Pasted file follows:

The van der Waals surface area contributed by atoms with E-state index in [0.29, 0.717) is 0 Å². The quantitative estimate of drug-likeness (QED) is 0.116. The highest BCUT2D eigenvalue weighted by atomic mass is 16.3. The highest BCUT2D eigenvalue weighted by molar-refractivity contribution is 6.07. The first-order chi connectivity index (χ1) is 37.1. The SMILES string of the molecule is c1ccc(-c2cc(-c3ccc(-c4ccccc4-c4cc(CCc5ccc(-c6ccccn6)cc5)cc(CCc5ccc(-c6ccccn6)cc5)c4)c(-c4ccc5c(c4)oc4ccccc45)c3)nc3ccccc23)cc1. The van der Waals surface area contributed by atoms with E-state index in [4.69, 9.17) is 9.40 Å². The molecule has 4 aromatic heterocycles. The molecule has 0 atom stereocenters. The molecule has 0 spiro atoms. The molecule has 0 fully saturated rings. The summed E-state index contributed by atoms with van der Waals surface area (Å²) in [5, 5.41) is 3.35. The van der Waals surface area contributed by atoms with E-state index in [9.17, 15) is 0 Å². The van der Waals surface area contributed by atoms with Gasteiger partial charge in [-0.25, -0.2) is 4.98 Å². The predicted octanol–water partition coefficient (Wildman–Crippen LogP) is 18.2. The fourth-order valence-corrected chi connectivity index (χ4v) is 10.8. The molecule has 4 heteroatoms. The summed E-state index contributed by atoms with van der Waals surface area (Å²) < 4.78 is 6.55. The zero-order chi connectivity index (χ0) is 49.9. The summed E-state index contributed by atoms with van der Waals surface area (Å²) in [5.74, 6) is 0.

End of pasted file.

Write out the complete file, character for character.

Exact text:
The van der Waals surface area contributed by atoms with E-state index in [0.29, 0.717) is 0 Å². The quantitative estimate of drug-likeness (QED) is 0.116. The highest BCUT2D eigenvalue weighted by atomic mass is 16.3. The highest BCUT2D eigenvalue weighted by molar-refractivity contribution is 6.07. The first-order chi connectivity index (χ1) is 37.1. The SMILES string of the molecule is c1ccc(-c2cc(-c3ccc(-c4ccccc4-c4cc(CCc5ccc(-c6ccccn6)cc5)cc(CCc5ccc(-c6ccccn6)cc5)c4)c(-c4ccc5c(c4)oc4ccccc45)c3)nc3ccccc23)cc1. The van der Waals surface area contributed by atoms with E-state index in [4.69, 9.17) is 9.40 Å². The molecule has 4 aromatic heterocycles. The molecule has 0 atom stereocenters. The molecule has 0 spiro atoms. The molecule has 0 fully saturated rings. The summed E-state index contributed by atoms with van der Waals surface area (Å²) in [5, 5.41) is 3.35. The van der Waals surface area contributed by atoms with E-state index in [9.17, 15) is 0 Å². The van der Waals surface area contributed by atoms with Gasteiger partial charge in [-0.25, -0.2) is 4.98 Å². The predicted octanol–water partition coefficient (Wildman–Crippen LogP) is 18.2. The fourth-order valence-corrected chi connectivity index (χ4v) is 10.8. The molecule has 4 heteroatoms. The summed E-state index contributed by atoms with van der Waals surface area (Å²) < 4.78 is 6.55. The zero-order chi connectivity index (χ0) is 49.9. The summed E-state index contributed by atoms with van der Waals surface area (Å²) in [5.74, 6) is 0.